Globalization as a process has been quite significant which can be seen as trying to bring closer the regions which were never close before. It is an ongoing process involving the ever-increasing integration in economic, cultural, social and political spheres between nations, states, and even small isolated regions. It is the exchange of cultural values, resources, ideas and beliefs between countries.
In economic terms, it refers to the idea that economic relations and activities operate on an increasingly transnational basis. Economic globalization refers to the process by which far off places are brought close through economic exchanges, production system, commodity chains, and communication flow. The factors that lie behind globalization are the technological innovation in information and communication, transport, production, infrastructure, and so on. Its features are increasing trade across and within borders, growth rate and range of foreign capital investment, growth of financial markets due to their political deregulation, organization of production and services, and the international division of labour. The concept of globalization comprises of many theories.
The World System Theory developed by Immanuel Wallerstein views the world as a whole unit rather than taking into consideration the individual countries. It divides the world into three regions; core, peripheral, and semi-peripheral countries.
The core region comprises of the developed areas like Western Europe and the United States which have strong central governments, proper taxation system, are economically diversified, industrialized, and are relatively independent of outside control.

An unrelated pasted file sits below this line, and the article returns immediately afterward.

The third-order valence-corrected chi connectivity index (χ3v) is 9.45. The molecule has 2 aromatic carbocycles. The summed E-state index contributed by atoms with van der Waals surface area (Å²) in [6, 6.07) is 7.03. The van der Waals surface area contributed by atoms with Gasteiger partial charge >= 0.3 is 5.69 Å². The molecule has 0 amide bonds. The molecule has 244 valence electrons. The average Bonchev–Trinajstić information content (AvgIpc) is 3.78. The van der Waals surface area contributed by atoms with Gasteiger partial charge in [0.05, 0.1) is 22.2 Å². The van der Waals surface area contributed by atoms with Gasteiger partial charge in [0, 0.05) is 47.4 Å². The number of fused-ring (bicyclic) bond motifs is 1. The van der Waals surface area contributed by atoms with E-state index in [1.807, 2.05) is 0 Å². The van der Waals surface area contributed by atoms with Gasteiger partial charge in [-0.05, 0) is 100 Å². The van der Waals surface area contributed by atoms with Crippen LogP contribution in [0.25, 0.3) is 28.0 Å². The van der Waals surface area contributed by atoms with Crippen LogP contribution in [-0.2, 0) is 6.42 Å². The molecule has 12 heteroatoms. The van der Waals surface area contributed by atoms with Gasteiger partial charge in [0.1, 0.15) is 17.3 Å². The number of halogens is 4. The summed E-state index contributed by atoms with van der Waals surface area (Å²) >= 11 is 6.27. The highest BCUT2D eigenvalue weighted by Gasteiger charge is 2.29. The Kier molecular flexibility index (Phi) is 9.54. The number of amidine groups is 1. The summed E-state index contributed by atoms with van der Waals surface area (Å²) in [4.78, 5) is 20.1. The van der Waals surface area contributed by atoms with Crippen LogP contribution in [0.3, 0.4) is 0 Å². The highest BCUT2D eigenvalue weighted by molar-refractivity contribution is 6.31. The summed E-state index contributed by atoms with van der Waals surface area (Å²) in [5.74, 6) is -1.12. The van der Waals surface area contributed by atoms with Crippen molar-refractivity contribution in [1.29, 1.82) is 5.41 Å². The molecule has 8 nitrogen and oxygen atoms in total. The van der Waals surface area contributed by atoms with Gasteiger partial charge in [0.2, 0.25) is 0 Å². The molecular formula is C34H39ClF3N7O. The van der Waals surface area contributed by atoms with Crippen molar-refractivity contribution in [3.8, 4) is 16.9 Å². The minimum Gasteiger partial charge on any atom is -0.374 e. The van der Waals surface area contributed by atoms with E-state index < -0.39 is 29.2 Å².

Peripheral countries are those which supply raw materials, resources and often slaves to the core countries. They comprise of the areas like Latin America and Africa with a relatively weak government, generally depending on only one type of economic activity, for instance, extracting raw materials. The proportions of poor and uneducated people are more with only a small upper class which dominates most of the economy, creating inequality in the population. They are not independent of outside control and are mostly influenced by the core countries and transnational corporations.
The semi-peripheral countries are located between core and periphery like India and Brazil. Although they do not have a dominant position in international trade but they are relatively developed and diversified economy than those of the periphery. Wallerstein asserts that semi-periphery is quite important in maintaining the overall stability of the world economy. Its in-between position ensures that the world economy is not polarised between the exploited majority in the periphery and the privileged minority in the core. The second theory of globalization is that of modernisation which proposes that all countries follow a similar path of development from traditional to modern a modern society. In reaction to modernization theory, came the dependency theory that used the concepts of core and periphery countries to look at the inequalities between countries.
Although with globalization, development and modernisation set forth, but there are still many people across the world who has not tasted those advantages brought about by it. This kind of phenomena in the globalized world is known as the digital divide.